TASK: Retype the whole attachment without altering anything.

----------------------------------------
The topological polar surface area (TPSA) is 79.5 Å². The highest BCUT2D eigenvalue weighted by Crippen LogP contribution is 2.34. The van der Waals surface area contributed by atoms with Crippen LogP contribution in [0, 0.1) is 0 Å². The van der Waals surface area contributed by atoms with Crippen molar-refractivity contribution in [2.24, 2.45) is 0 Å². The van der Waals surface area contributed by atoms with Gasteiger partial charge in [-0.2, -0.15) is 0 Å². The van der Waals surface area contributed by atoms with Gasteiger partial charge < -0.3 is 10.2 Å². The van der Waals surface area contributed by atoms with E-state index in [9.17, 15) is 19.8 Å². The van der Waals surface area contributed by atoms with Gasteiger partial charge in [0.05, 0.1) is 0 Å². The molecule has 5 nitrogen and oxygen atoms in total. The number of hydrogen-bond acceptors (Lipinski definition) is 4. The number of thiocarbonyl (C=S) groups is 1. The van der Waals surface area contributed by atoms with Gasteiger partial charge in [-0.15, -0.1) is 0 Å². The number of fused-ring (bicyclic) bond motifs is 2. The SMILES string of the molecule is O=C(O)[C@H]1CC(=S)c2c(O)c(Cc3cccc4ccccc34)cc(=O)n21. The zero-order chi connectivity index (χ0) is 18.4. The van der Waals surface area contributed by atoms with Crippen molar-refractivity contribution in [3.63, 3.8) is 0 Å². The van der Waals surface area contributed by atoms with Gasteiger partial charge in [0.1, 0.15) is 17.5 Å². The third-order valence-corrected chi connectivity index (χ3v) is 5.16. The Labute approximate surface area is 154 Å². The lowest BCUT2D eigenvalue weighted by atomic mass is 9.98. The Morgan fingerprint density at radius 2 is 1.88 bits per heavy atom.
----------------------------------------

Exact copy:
The topological polar surface area (TPSA) is 79.5 Å². The highest BCUT2D eigenvalue weighted by Crippen LogP contribution is 2.34. The van der Waals surface area contributed by atoms with Crippen LogP contribution in [0, 0.1) is 0 Å². The van der Waals surface area contributed by atoms with Crippen molar-refractivity contribution in [2.24, 2.45) is 0 Å². The van der Waals surface area contributed by atoms with Gasteiger partial charge in [-0.2, -0.15) is 0 Å². The van der Waals surface area contributed by atoms with Gasteiger partial charge < -0.3 is 10.2 Å². The van der Waals surface area contributed by atoms with E-state index in [9.17, 15) is 19.8 Å². The van der Waals surface area contributed by atoms with Gasteiger partial charge in [0.05, 0.1) is 0 Å². The molecule has 5 nitrogen and oxygen atoms in total. The number of hydrogen-bond acceptors (Lipinski definition) is 4. The number of thiocarbonyl (C=S) groups is 1. The van der Waals surface area contributed by atoms with Gasteiger partial charge in [-0.15, -0.1) is 0 Å². The number of fused-ring (bicyclic) bond motifs is 2. The SMILES string of the molecule is O=C(O)[C@H]1CC(=S)c2c(O)c(Cc3cccc4ccccc34)cc(=O)n21. The zero-order chi connectivity index (χ0) is 18.4. The van der Waals surface area contributed by atoms with Crippen molar-refractivity contribution in [3.63, 3.8) is 0 Å². The van der Waals surface area contributed by atoms with Gasteiger partial charge in [0.1, 0.15) is 17.5 Å². The third-order valence-corrected chi connectivity index (χ3v) is 5.16. The Labute approximate surface area is 154 Å². The lowest BCUT2D eigenvalue weighted by atomic mass is 9.98. The Morgan fingerprint density at radius 2 is 1.88 bits per heavy atom.